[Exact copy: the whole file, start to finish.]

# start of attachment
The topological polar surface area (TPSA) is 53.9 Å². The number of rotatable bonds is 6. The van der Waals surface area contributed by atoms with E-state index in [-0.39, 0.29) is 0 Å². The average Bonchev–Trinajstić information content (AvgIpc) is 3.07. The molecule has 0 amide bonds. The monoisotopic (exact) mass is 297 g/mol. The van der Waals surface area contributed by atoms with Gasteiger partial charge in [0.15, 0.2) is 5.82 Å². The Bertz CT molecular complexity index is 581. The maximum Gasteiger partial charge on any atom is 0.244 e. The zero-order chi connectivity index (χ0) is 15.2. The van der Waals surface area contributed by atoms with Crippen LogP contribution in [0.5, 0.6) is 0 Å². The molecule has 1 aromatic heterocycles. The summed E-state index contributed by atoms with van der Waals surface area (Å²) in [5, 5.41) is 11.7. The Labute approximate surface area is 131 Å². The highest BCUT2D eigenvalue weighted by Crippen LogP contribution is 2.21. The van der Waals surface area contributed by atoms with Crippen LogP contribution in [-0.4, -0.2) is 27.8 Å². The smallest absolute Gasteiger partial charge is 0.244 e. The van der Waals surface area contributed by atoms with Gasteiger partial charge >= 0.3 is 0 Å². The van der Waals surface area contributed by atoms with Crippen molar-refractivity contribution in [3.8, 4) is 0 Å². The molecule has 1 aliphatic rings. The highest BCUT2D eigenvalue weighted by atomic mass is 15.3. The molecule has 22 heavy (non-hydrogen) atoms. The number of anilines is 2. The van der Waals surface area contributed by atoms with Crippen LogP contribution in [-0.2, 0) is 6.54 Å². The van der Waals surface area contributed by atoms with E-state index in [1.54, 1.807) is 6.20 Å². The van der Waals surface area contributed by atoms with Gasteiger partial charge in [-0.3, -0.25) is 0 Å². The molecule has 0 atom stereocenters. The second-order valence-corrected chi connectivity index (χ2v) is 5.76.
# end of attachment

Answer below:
The topological polar surface area (TPSA) is 53.9 Å². The number of rotatable bonds is 6. The van der Waals surface area contributed by atoms with E-state index in [-0.39, 0.29) is 0 Å². The average Bonchev–Trinajstić information content (AvgIpc) is 3.07. The molecule has 0 amide bonds. The monoisotopic (exact) mass is 297 g/mol. The van der Waals surface area contributed by atoms with Gasteiger partial charge in [0.15, 0.2) is 5.82 Å². The Bertz CT molecular complexity index is 581. The maximum Gasteiger partial charge on any atom is 0.244 e. The zero-order chi connectivity index (χ0) is 15.2. The van der Waals surface area contributed by atoms with Crippen LogP contribution in [0.5, 0.6) is 0 Å². The molecule has 1 aromatic heterocycles. The summed E-state index contributed by atoms with van der Waals surface area (Å²) in [5, 5.41) is 11.7. The Labute approximate surface area is 131 Å². The highest BCUT2D eigenvalue weighted by Crippen LogP contribution is 2.21. The van der Waals surface area contributed by atoms with Crippen LogP contribution in [-0.4, -0.2) is 27.8 Å². The smallest absolute Gasteiger partial charge is 0.244 e. The van der Waals surface area contributed by atoms with Gasteiger partial charge >= 0.3 is 0 Å². The van der Waals surface area contributed by atoms with Crippen molar-refractivity contribution in [3.8, 4) is 0 Å². The molecule has 1 aliphatic rings. The highest BCUT2D eigenvalue weighted by atomic mass is 15.3. The molecule has 22 heavy (non-hydrogen) atoms. The number of anilines is 2. The van der Waals surface area contributed by atoms with Crippen LogP contribution in [-0.2, 0) is 6.54 Å². The van der Waals surface area contributed by atoms with E-state index in [1.54, 1.807) is 6.20 Å². The van der Waals surface area contributed by atoms with Gasteiger partial charge in [-0.3, -0.25) is 0 Å². The molecule has 0 atom stereocenters. The second-order valence-corrected chi connectivity index (χ2v) is 5.76.